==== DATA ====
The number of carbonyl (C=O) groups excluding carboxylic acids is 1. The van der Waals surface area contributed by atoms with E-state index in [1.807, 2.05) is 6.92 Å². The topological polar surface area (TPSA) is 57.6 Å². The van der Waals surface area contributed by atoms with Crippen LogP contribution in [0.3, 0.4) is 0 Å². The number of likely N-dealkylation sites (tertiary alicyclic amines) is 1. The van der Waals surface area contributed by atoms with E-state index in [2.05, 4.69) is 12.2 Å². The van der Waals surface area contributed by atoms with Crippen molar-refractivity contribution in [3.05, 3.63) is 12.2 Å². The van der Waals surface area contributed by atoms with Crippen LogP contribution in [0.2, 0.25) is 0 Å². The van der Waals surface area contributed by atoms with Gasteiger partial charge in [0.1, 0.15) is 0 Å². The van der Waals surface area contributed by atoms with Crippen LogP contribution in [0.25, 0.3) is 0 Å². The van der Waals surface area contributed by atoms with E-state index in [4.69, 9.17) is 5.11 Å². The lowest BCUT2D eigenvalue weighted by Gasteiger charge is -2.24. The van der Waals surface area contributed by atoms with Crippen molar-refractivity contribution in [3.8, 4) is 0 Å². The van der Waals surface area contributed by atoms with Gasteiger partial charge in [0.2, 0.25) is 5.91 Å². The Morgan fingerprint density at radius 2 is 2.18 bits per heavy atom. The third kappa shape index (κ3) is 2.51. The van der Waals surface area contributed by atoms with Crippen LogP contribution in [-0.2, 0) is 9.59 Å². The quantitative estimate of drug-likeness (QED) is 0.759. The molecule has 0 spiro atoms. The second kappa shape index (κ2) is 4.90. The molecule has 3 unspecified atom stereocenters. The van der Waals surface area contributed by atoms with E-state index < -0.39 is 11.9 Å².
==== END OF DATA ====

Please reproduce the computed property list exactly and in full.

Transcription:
The number of carbonyl (C=O) groups excluding carboxylic acids is 1. The van der Waals surface area contributed by atoms with E-state index in [1.807, 2.05) is 6.92 Å². The topological polar surface area (TPSA) is 57.6 Å². The van der Waals surface area contributed by atoms with Crippen LogP contribution in [0.3, 0.4) is 0 Å². The number of likely N-dealkylation sites (tertiary alicyclic amines) is 1. The van der Waals surface area contributed by atoms with E-state index in [2.05, 4.69) is 12.2 Å². The van der Waals surface area contributed by atoms with Crippen molar-refractivity contribution in [3.05, 3.63) is 12.2 Å². The van der Waals surface area contributed by atoms with Crippen LogP contribution in [0.2, 0.25) is 0 Å². The van der Waals surface area contributed by atoms with Gasteiger partial charge in [0.1, 0.15) is 0 Å². The van der Waals surface area contributed by atoms with Crippen LogP contribution in [0.25, 0.3) is 0 Å². The van der Waals surface area contributed by atoms with E-state index in [4.69, 9.17) is 5.11 Å². The lowest BCUT2D eigenvalue weighted by Gasteiger charge is -2.24. The van der Waals surface area contributed by atoms with Crippen molar-refractivity contribution in [3.8, 4) is 0 Å². The van der Waals surface area contributed by atoms with Gasteiger partial charge in [0.2, 0.25) is 5.91 Å². The Morgan fingerprint density at radius 2 is 2.18 bits per heavy atom. The third kappa shape index (κ3) is 2.51. The van der Waals surface area contributed by atoms with Crippen LogP contribution in [-0.2, 0) is 9.59 Å². The quantitative estimate of drug-likeness (QED) is 0.759. The molecule has 0 spiro atoms. The second kappa shape index (κ2) is 4.90. The molecule has 3 unspecified atom stereocenters. The van der Waals surface area contributed by atoms with E-state index < -0.39 is 11.9 Å².